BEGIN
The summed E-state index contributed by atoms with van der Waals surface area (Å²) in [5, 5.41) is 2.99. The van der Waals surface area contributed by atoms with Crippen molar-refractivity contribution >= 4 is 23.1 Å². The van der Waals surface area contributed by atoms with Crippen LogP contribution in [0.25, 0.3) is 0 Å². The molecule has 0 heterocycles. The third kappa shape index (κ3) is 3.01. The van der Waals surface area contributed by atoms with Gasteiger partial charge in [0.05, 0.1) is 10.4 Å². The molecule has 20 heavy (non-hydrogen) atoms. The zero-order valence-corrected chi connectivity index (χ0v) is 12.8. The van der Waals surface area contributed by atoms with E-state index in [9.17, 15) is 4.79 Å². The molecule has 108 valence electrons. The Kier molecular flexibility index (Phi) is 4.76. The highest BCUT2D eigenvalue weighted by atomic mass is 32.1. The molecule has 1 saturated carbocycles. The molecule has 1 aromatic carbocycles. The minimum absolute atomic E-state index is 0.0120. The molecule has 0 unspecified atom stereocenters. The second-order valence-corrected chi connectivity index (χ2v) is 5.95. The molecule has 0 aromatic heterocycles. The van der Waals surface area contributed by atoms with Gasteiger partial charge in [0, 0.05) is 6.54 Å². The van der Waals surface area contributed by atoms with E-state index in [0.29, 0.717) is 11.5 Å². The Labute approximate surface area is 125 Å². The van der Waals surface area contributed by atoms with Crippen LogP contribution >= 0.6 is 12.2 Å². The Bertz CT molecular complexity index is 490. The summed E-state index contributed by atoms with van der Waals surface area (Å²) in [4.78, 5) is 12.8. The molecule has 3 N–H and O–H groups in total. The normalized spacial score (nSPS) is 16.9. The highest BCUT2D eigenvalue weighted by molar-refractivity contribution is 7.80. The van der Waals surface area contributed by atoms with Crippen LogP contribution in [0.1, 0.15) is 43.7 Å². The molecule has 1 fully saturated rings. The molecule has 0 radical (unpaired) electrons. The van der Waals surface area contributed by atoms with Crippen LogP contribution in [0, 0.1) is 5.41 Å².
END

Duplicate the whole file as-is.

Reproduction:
The summed E-state index contributed by atoms with van der Waals surface area (Å²) in [5, 5.41) is 2.99. The van der Waals surface area contributed by atoms with Crippen molar-refractivity contribution >= 4 is 23.1 Å². The van der Waals surface area contributed by atoms with Crippen LogP contribution in [0.25, 0.3) is 0 Å². The molecule has 0 heterocycles. The third kappa shape index (κ3) is 3.01. The van der Waals surface area contributed by atoms with Gasteiger partial charge in [0.05, 0.1) is 10.4 Å². The molecule has 20 heavy (non-hydrogen) atoms. The zero-order valence-corrected chi connectivity index (χ0v) is 12.8. The van der Waals surface area contributed by atoms with E-state index in [9.17, 15) is 4.79 Å². The molecule has 108 valence electrons. The Kier molecular flexibility index (Phi) is 4.76. The highest BCUT2D eigenvalue weighted by atomic mass is 32.1. The molecule has 1 saturated carbocycles. The molecule has 1 aromatic carbocycles. The minimum absolute atomic E-state index is 0.0120. The molecule has 0 unspecified atom stereocenters. The second-order valence-corrected chi connectivity index (χ2v) is 5.95. The molecule has 0 aromatic heterocycles. The van der Waals surface area contributed by atoms with Gasteiger partial charge in [0, 0.05) is 6.54 Å². The van der Waals surface area contributed by atoms with E-state index in [0.29, 0.717) is 11.5 Å². The Labute approximate surface area is 125 Å². The van der Waals surface area contributed by atoms with Crippen LogP contribution >= 0.6 is 12.2 Å². The Bertz CT molecular complexity index is 490. The summed E-state index contributed by atoms with van der Waals surface area (Å²) in [4.78, 5) is 12.8. The molecule has 3 N–H and O–H groups in total. The normalized spacial score (nSPS) is 16.9. The highest BCUT2D eigenvalue weighted by molar-refractivity contribution is 7.80. The van der Waals surface area contributed by atoms with Crippen LogP contribution in [0.1, 0.15) is 43.7 Å². The molecule has 1 fully saturated rings. The molecule has 0 radical (unpaired) electrons. The van der Waals surface area contributed by atoms with Crippen LogP contribution in [0, 0.1) is 5.41 Å².